Last_Night_W_the_EarlI’ve been thinking a lot lately about where romance fiction “fits” in the scheme of things literary. I’m tired of arguments either defending the genre or condemning it, discussing its relevance or irrelevance … blah blah blah. Not that these discussions aren’t relevant, they are to those who partake and more power to them. I do enjoy listening “in” to the Twitter debates, etc. But I have been asking why I persist in reading romance when the world around me makes the romance’s domestic world focus feel irrelevant. I think we read romance of any ilk, paranormal, historical, contemporary, conservative to radical in its perspective, because it’s utopian (minus the satire; there is nothing Thomas More would recognize in the genre). End of thought bubble. 

The latest “utopian” romance I read was Kelly Bowen’s Last Night With the Earl, depicting the love and closeness of Napoleonic War veteran, Eli Dawes, the eponymous “Earl” of Rivers, and artist Rose Hayward. Like many romance couples, Eli and Rose are “broken” and their relationship, as it plays out, works towards achieving their healing and wholeness. As a narrative, it succeeded and failed in depicting their story. Continue reading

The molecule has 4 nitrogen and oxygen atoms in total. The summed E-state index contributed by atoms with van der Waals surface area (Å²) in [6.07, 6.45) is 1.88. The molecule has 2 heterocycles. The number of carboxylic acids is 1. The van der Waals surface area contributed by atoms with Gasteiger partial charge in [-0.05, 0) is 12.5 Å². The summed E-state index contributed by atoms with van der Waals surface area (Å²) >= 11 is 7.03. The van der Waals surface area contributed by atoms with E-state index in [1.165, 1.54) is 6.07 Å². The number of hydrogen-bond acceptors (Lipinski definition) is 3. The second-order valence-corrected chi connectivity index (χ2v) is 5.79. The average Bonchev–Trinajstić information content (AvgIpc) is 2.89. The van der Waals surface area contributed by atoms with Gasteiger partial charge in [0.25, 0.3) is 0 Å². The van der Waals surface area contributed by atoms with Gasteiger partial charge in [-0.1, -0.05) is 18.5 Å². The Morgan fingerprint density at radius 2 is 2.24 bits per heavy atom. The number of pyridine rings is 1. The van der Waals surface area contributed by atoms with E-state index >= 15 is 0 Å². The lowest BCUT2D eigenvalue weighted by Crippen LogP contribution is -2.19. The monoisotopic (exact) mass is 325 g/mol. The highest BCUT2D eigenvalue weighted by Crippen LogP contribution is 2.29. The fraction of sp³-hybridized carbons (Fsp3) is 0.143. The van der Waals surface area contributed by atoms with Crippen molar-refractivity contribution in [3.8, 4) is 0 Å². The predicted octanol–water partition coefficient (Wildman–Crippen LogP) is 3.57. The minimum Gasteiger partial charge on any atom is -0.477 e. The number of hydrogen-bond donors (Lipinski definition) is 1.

MINI-REVIEW: Nicole Helm’s WYOMING COWBOY JUSTICE

Wyoming_Cowboy_JusticeSo Nicole Helm takes her place with Maisey Yates in the I-read-all-their-books category of my romance reading. And even though I was feeling surfeited? satiated? on Yates-Helm, I can’t resist those Harq romantic suspense covers. It’s too bad that lanky, near-clean-shaven, moderately-good-looking dude on the cover has nothing to do with one of the most marvelous romance heroes I’ve read in ages. Grady Carson is HUGE, broad, bearded, rough, a saloon-owner with dubious liquor-selling practices, who gets mixed up with the straight-and-narrow town deputy, Lauren Delaney. As it turns out the Carsons and Delaneys have been harboring a feud in Bent, Wyoming, that makes Capulets and Montagues, Hatfields and McCoys, look like spats. Enter one dead cousin, Jason Delaney and a half-brother suspect, Clint Danvers, and Deputy Delaney and saloon, “Rightful Claim”, proprietor, work together and argue and fight their attraction to find the culprit in Laurel’s case and exonerate baby bro in Grady’s case. All pretty standard RS stuff and ho-hum, so what makes this great?